Laryngeal and Hypopharyngeal Cancer: Overview

Approved by the Cancer.Net Editorial Board, 10/2015

ON THIS PAGE: You will find some basic information about these diseases and the parts of the body they may affect. This is the first page of Cancer.Net’s Guide to Laryngeal and Hypopharyngeal Cancer. To see other pages, use the menu on the side of your screen. Think of that menu as a roadmap to this full guide.

About the larynx

The larynx, commonly called the voice box, is a tube-shaped organ in the neck. It is located at the top of the windpipe or trachea. The front walls protrude from the neck to form what most people call the Adam’s apple.

The larynx is important for breathing, talking, and swallowing. It contains the vocal folds (vocal cords) that vibrate to make sound for speech production. During breathing, the larynx opens like a valve to allow air to pass into the lungs. During swallowing, the vocal folds come together and, with a flap of tissue called the epiglottis, protect the airway and prevent food from entering to the lungs.

There are three parts of the larynx:

  • Glottis. The middle section that holds the vocal folds.

  • Supraglottis. The area above the vocal folds.

  • Subglottis. The area below the vocal folds that connects the larynx to the windpipe.

About the hypopharynx

The hypopharynx, also called the gullet, is the lower part of the throat. It surrounds the larynx. The pharynx, more commonly known as the throat, is a hollow tube about five inches long that starts behind the nose (nasopharynx) and ends at the level of the larynx (laryngopharynx). The pharynx leads into the esophagus, which is the tube that goes to the stomach.

About cancer in the larynx or hypopharynx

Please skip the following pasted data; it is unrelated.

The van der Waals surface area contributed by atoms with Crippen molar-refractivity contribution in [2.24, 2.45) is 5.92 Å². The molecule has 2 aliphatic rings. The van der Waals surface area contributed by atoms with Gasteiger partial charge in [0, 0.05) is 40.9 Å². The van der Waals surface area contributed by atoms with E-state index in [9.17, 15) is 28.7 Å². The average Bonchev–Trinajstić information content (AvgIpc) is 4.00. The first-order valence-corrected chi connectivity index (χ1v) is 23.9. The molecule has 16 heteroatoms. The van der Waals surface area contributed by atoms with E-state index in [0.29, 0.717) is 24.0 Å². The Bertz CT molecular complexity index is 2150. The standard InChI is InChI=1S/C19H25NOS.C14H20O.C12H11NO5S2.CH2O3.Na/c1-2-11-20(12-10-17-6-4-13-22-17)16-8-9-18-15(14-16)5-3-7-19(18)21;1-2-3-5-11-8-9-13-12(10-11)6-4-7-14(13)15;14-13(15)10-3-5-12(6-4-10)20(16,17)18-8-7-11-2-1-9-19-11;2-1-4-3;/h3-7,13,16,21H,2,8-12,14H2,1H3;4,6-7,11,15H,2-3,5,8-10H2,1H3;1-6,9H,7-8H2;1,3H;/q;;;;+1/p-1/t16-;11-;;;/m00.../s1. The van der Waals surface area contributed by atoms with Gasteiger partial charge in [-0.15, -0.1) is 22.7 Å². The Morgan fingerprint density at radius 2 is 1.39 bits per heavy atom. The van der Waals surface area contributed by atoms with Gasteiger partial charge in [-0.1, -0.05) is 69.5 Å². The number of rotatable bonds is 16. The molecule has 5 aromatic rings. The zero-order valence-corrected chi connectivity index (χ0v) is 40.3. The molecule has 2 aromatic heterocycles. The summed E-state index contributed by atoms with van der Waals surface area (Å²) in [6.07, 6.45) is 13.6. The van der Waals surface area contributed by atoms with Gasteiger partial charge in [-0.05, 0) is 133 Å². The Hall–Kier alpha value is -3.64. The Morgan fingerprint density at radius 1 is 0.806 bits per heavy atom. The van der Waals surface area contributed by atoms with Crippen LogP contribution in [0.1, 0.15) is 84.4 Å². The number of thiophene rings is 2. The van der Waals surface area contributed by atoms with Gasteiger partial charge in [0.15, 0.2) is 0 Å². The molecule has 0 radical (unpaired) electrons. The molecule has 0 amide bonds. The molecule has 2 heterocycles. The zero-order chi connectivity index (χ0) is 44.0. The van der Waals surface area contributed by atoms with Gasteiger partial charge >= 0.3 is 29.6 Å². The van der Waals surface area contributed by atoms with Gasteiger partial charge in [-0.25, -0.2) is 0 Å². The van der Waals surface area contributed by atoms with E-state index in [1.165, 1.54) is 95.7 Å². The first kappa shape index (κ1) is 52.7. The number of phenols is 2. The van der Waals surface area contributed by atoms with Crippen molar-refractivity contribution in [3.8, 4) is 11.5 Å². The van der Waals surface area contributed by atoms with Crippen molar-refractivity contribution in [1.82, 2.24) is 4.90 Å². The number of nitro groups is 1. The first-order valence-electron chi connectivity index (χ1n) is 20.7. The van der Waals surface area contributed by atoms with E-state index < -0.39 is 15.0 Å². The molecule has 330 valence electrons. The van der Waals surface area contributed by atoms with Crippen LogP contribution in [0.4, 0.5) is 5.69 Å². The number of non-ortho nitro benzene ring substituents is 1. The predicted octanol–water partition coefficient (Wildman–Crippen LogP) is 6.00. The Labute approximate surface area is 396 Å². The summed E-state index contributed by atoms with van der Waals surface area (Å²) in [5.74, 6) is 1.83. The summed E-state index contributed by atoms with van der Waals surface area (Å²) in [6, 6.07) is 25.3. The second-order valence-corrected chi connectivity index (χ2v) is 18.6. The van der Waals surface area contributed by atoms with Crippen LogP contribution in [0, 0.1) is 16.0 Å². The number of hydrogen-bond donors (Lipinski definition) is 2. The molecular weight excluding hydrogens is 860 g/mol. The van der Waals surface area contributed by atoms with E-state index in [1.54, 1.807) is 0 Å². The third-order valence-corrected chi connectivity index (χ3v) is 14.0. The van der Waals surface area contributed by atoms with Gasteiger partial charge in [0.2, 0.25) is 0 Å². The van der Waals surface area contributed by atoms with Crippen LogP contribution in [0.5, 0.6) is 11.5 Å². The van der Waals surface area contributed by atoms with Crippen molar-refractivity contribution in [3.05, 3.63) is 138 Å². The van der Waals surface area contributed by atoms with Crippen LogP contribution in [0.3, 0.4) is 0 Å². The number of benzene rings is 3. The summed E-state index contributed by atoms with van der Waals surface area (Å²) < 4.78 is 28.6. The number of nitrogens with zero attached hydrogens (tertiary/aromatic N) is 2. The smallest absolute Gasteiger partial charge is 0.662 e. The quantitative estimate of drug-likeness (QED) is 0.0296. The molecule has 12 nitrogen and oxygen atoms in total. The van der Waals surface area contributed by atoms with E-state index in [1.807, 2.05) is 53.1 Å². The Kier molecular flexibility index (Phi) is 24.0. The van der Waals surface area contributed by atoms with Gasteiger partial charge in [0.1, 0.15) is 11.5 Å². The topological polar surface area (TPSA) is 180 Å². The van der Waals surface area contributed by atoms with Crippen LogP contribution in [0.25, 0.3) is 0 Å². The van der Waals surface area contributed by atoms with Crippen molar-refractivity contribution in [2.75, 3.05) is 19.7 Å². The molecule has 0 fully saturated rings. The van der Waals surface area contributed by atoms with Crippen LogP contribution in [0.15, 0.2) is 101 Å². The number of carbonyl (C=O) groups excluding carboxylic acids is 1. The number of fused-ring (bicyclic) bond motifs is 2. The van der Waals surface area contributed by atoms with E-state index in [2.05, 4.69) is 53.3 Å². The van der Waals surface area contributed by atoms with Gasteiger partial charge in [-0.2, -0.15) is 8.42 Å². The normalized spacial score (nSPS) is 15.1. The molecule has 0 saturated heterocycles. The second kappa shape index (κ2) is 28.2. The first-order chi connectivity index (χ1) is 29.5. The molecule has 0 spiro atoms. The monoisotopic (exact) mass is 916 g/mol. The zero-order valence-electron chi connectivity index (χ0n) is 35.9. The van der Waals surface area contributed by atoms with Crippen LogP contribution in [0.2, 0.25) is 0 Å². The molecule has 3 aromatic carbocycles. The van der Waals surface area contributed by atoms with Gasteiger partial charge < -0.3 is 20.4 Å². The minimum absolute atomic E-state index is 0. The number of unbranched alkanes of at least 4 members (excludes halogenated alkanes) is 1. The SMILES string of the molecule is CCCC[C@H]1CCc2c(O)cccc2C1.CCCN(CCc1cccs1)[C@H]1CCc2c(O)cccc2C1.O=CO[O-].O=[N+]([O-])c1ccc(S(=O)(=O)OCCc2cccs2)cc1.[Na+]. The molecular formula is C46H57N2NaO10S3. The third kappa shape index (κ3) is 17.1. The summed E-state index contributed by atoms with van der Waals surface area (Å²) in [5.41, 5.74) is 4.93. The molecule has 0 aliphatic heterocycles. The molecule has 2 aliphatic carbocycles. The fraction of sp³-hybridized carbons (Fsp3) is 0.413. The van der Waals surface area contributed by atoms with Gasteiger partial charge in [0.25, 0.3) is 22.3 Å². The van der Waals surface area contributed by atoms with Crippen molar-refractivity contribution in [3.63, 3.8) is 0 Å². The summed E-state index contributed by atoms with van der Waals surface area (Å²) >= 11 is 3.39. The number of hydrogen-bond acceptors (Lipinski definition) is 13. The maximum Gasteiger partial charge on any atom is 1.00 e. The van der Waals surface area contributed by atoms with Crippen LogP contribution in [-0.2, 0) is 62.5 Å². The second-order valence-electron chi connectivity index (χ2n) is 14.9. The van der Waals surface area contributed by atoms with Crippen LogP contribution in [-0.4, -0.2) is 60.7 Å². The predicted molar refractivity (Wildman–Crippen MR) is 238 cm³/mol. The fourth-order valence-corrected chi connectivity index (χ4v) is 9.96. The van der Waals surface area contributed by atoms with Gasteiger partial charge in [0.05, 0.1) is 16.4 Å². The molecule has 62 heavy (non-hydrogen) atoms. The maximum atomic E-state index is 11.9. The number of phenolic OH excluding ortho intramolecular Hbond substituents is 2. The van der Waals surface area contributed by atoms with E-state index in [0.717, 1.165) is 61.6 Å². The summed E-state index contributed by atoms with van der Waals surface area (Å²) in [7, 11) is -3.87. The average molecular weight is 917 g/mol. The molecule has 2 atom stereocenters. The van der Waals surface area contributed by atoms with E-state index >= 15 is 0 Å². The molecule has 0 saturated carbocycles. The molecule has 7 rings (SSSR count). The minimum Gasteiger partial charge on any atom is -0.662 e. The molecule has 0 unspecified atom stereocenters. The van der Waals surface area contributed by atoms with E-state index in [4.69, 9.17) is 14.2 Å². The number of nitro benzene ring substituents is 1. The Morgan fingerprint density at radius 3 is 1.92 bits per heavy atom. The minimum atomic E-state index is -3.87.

Cancer can develop in any part of the larynx or hypopharynx. Cancer begins when healthy cells change and grow uncontrollably, forming a mass called a tumor. A tumor can be cancerous or benign. A cancerous tumor is malignant, meaning it can grow and spread to other parts of the body. A benign tumor means the tumor can grow but will not spread.

About 95% of all cancers of the larynx and hypopharynx are categorized as squamous cell carcinomas. This means they began in the flat, squamous cells that form the linings of these organs.

Normal Larynx

Normal Larynx Tissue
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Larynx - Squamous Cell Carcinoma

Larynx - Squamous Cell Carcinoma
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These images used with permission by the College of American Pathologists.

Laryngeal and hypopharyngeal cancers are two of the main types of cancer in the head and neck region, a grouping called head and neck cancer. This section covers both laryngeal cancer and hypopharyngeal cancer because treatments are often similar; however, these are two separate types of cancer. Go to the Medical Illustrations page to see a drawing of these structures.

Looking for More of an Overview?

If you would like additional introductory information, explore these related items. Please note these links will take you to other sections on Cancer.Net:

The next section in this guide is Statistics, and it helps explain how many people are diagnosed with these types of cancer and general survival rates. Or, use the menu on the side of your screen to choose another section to continue reading this guide.